Skip to content

Letter: Proposed legislation a smokescreen for the UCP

Maybe the Education Minister Adriana LaGrange should read the Education Act, Section 33
opinion

Re: OPINION: It's time for Alberta to modernize its teacher investigation process

The author claims that education reform is needed, and that is why the minister of Education is proposing new regulations governing disciplinary actions against teachers.

Maybe the minister, Adriana LaGrange, should read the Education Act, Section 33, to realize that school boards already have in place the authority to remove teachers who pose a threat to the welfare of students.

Moreover, a parent who is concerned about the welfare of his/her child can contact the principal of the school with any concerns. If not satisfied, the parent can contact the superintendent of that school division. If not satisfied, the parent can contact the chair person of the school board. If not satisfied, the parent can contact the minister of Education, and if not satisfied, the parent can contact the police if he/she believes a crime is being committed by a teacher.

This proposed legislation is a smokescreen for the UCP because it tries to divert attention away from the many negatives actions of our premier and his government (violating COVID-19 protocols by Jason Kenny and his cabinet ministers; sneaking secret agreements with the mining companies behind the public’s back; undermining the support of doctors and nurses throughout the pandemic; trying to sneak-in financial support for private health care; spending money on the “war room” at a time when the government says it’s short of money ($30 million budget, plus a salary for this new bureaucrat at $190,000 per year).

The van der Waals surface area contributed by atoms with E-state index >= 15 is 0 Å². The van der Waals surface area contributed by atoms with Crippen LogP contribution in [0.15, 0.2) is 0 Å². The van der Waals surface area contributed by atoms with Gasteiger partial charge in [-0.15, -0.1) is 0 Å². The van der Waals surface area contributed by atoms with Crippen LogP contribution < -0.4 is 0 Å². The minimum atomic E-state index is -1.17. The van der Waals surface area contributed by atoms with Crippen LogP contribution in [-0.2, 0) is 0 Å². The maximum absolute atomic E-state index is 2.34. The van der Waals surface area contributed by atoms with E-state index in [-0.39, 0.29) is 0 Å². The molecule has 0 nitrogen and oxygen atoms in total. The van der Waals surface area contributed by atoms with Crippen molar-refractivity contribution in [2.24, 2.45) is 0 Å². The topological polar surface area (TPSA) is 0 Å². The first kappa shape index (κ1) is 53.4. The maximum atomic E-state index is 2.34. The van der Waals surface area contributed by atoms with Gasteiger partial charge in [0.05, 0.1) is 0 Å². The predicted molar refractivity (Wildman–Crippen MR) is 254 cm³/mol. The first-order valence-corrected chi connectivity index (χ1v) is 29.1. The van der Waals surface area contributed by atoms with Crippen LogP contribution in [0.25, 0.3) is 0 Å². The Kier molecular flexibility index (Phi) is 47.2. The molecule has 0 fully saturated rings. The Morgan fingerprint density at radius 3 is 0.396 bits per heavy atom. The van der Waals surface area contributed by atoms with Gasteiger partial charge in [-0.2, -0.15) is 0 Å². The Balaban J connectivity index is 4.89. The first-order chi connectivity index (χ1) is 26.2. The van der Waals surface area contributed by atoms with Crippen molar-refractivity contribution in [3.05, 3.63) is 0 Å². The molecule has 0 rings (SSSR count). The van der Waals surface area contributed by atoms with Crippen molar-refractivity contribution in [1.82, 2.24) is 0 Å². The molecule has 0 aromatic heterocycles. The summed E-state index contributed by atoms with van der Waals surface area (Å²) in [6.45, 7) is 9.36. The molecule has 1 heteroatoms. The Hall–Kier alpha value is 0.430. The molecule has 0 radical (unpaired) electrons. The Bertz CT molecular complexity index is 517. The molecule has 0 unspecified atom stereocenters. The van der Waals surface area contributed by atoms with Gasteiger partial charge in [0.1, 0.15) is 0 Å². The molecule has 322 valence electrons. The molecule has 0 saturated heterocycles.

By the way, the government already has three ministers working with this new bureaucracy. Talk about redundancy and a waste of taxpayers’ money! Selling crown land for private use. Spending tons of money trying to sell a new curriculum for grades K-6 which teachers and school boards opposed.

Concerning the public sector, Mr. Kenny doesn’t discuss matters with teachers, doctors, school boards, municipal governments, etcetera; he dictates while claiming he has had discussions with them (he actually talks with himself and his buddies in cabinet).

He has created disharmony in the province by trying to implement new ideas which would undermine our democracy. No referendums on private health care, no referendums on private school funding or funding of private sector businesses, nor on a provincial police force to replace the RCMP, nor on a new provincial pension plan to replace CPP and OAS, nor on new gun laws to replace federal regulations, nor legislation cancelling transfer payments to Ottawa, nor asking the public for input on spending the new windfall of cash from the rise in oil prices. Say! Whatever happened to the Heritage Trust Fund? 

So, instead of seeking public input through public consultations and through direct democracy (referendums), Mr. Kenny attacks public sector workers to divert attention away from himself and from his government’s actions or inactions. Maybe that’s why his popularity is so low even with some members of his own party.

George Thatcher,

Trochu